The second flyby wasn’t much in terms of scientific revelations but data was indeed collected as MESSENGER flew by on October 6, 2008. The final one occurred on the 29th of September in 2009. Now, enough gravity tugs and course corrections ensured that MESSENGER would be captured next time instead of zooming by. Finally, after years of prepping and waiting, the probe entered orbit on March 17, 2011 after orbital thrusters fired for 15 minutes and thus cutting the speed down by 1,929 miles per hour (NASA “MESSENGER Spacecraft”).
A Changing Picture of a Planet
And after 6 months of orbiting and snapping pictures of the surface, some major findings were released to the public that began to shift the viewpoint of Mercury being a dead, barren planet. For starters, past volcanism was confirmed, but the general layout of the activity was not known, but a wide stretch of volcanic plains was seen near the northern pole. Altogether, about 6% of the surface of the planet has these plains. Based on how much of the craters in these regions were filled, the depth of the plains could be as much as 1.2 miles! But where did the lava flow from? Based on similar looking features on Earth, the solidified lava was probably released through linear vents that have now been covered by the rock. In fact, some vents have been seen elsewhere on the planet, with one being as long as 16 miles. Places near them exhibit a teardrop shape regions that can be indicative of a different composition that interacted with the lava (NASA “Orbital Observations,” Talcott).
A different kind of feature was found that left many scientists scratching their heads. Known as hollows, they were first spotted by Mariner 10 and with MESSENGER there to collect better photos scientists were able to confirm their existence. They are blue depressions found in close groups and frequently seen in crater floors and central peaks. There seemed to be no source or reason for their odd shading but have been found all over the planet and are young based on the lack of craters within them. The authors at the time felt it was possible that some internal mechanism was responsible for them (Ibid).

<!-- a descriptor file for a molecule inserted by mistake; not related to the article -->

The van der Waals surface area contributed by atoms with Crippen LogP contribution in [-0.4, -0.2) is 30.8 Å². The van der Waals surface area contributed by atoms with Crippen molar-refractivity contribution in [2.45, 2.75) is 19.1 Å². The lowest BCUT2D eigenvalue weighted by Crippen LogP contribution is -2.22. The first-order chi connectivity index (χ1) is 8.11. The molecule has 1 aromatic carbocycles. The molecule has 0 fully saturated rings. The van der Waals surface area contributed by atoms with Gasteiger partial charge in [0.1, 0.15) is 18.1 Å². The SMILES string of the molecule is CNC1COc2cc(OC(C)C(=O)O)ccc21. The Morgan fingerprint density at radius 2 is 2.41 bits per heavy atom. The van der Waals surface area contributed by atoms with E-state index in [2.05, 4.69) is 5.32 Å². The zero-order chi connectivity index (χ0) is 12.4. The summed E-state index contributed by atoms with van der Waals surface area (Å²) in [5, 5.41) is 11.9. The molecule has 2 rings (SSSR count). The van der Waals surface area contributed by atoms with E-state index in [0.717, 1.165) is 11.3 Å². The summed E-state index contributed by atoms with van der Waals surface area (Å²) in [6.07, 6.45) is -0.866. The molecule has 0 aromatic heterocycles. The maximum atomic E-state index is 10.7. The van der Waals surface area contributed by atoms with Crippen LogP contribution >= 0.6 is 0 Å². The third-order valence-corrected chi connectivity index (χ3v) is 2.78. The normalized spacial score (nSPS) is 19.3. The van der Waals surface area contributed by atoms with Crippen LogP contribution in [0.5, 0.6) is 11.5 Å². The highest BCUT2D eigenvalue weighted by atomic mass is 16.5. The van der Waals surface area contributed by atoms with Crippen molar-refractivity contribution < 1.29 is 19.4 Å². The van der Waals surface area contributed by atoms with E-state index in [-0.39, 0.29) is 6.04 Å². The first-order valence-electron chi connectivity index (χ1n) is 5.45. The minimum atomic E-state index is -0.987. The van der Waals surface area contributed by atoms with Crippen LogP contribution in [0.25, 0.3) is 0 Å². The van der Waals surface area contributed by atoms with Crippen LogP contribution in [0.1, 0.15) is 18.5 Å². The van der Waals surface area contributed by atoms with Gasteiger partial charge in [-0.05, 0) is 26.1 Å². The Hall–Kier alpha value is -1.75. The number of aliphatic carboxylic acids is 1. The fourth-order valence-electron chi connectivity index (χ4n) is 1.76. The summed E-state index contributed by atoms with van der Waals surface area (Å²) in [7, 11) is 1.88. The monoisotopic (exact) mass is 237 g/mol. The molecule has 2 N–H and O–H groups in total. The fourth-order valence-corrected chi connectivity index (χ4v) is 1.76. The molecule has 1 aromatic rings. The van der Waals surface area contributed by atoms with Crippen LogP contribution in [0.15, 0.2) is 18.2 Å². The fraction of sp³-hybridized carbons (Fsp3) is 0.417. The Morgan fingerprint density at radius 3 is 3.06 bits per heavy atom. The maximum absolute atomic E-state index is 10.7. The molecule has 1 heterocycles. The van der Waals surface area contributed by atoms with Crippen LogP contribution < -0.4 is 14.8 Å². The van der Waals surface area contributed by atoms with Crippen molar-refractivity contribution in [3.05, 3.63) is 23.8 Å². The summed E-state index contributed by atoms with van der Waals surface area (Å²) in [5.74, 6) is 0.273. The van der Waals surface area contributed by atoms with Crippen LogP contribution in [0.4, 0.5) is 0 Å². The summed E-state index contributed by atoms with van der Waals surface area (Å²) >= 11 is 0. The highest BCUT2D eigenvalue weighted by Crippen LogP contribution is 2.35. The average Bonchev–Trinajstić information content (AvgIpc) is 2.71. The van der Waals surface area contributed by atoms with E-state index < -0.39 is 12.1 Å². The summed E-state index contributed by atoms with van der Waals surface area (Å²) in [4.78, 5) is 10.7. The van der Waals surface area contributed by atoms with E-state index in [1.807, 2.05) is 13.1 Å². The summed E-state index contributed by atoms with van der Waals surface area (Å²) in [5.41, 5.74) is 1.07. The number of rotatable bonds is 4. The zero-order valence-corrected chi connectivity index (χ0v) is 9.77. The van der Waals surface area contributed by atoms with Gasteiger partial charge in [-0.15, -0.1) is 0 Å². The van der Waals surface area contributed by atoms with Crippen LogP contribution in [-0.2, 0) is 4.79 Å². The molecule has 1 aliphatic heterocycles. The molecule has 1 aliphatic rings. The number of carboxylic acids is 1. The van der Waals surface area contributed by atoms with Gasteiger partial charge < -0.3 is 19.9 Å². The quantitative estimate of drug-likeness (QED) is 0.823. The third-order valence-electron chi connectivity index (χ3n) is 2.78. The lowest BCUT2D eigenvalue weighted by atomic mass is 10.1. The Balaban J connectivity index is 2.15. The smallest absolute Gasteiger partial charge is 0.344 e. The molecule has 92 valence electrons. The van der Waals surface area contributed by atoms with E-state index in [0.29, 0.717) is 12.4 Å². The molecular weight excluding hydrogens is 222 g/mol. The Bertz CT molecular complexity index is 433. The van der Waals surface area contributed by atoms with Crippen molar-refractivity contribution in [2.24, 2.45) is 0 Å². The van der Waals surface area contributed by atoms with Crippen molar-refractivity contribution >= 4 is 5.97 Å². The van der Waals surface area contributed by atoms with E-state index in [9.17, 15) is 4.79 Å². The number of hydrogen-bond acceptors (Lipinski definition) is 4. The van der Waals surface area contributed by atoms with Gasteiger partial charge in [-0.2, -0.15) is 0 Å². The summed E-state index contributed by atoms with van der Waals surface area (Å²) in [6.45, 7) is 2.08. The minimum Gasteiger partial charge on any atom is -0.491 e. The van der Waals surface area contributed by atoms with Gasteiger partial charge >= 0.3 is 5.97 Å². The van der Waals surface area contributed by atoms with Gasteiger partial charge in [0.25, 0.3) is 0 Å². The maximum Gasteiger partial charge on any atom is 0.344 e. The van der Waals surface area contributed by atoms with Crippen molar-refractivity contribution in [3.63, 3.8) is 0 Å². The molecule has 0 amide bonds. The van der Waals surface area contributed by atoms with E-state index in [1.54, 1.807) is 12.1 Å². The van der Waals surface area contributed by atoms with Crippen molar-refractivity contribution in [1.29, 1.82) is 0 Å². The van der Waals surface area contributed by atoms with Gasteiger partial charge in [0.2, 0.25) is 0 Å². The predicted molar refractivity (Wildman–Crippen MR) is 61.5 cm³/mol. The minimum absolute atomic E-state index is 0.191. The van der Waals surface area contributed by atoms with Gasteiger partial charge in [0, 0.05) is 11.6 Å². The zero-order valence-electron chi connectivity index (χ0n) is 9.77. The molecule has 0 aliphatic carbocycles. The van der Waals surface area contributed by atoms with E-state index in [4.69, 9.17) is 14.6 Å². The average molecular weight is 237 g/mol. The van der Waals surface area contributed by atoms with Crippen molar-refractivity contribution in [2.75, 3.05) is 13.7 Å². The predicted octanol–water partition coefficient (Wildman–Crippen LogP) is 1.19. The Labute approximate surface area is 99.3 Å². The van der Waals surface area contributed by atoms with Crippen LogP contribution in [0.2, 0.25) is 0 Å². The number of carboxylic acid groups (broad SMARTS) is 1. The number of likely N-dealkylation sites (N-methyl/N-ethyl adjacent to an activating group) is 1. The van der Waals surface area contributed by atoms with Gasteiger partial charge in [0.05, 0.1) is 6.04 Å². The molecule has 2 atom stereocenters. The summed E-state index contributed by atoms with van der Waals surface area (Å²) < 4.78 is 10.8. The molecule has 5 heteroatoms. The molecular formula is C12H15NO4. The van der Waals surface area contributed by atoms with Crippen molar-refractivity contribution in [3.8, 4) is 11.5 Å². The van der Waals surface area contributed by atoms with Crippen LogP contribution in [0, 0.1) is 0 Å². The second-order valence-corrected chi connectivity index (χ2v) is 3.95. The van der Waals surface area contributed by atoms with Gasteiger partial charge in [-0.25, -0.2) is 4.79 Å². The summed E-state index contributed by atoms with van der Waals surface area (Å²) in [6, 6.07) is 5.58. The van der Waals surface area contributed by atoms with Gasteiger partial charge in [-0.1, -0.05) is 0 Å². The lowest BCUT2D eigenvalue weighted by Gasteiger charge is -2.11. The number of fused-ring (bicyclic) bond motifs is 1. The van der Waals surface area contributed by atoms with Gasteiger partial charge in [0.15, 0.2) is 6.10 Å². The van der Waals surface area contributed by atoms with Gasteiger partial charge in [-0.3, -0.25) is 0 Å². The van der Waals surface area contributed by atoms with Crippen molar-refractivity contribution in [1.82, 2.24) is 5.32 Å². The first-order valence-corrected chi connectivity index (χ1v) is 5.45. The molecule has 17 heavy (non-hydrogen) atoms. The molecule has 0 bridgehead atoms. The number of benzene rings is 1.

Then scientists began looking at the chemical makeup of the planet. Using GRS, a respectable amount of radioactive potassium was seem, which surprised scientists because it is quite explosive at even small temperatures. With follow-ups by XRS, further deviations from the other terrestrial planets were seen such as high levels of sulfur and radioactive thorium. Taking these into account destroys most theories about how Mercury formed and left scientists trying to figure out different ways Mercury could have a higher density than the rest of the rocky planets. What is interesting about these chemical findings is how it relates Mercury to metal-rich chondritic meteorites, which are thought of as the left overs of the solar systems formation (NASA “Orbital Observations”).
And when it comes to the magnetosphere of Mercury, a surprise element was spotted: sodium. How the heck did that get there? After all, sodium is known to be on the surface of the planet. As it turns out, the solar wind travels along the magnetosphere towards the poles, where it is energetic enough to break sodium atoms off and create an ion that flows freely. Also seen floating around was helium ions, also a likely product of the solar wind (Ibid).
Extension Number One
With all of this success, NASA decided on November 12, 2011 to extend MESSENGER a full year past its March 17, 2012 deadline. For this phase of the mission, MESSENGER moved into a closer orbit and went after several topics, including finding the source of surface emissions, a timeline on the volcanism, details on the density of the planet, how electrons change Mercury, and how the solar wind cycle impacts the planet (JHU/APL 11 Nov. 2011).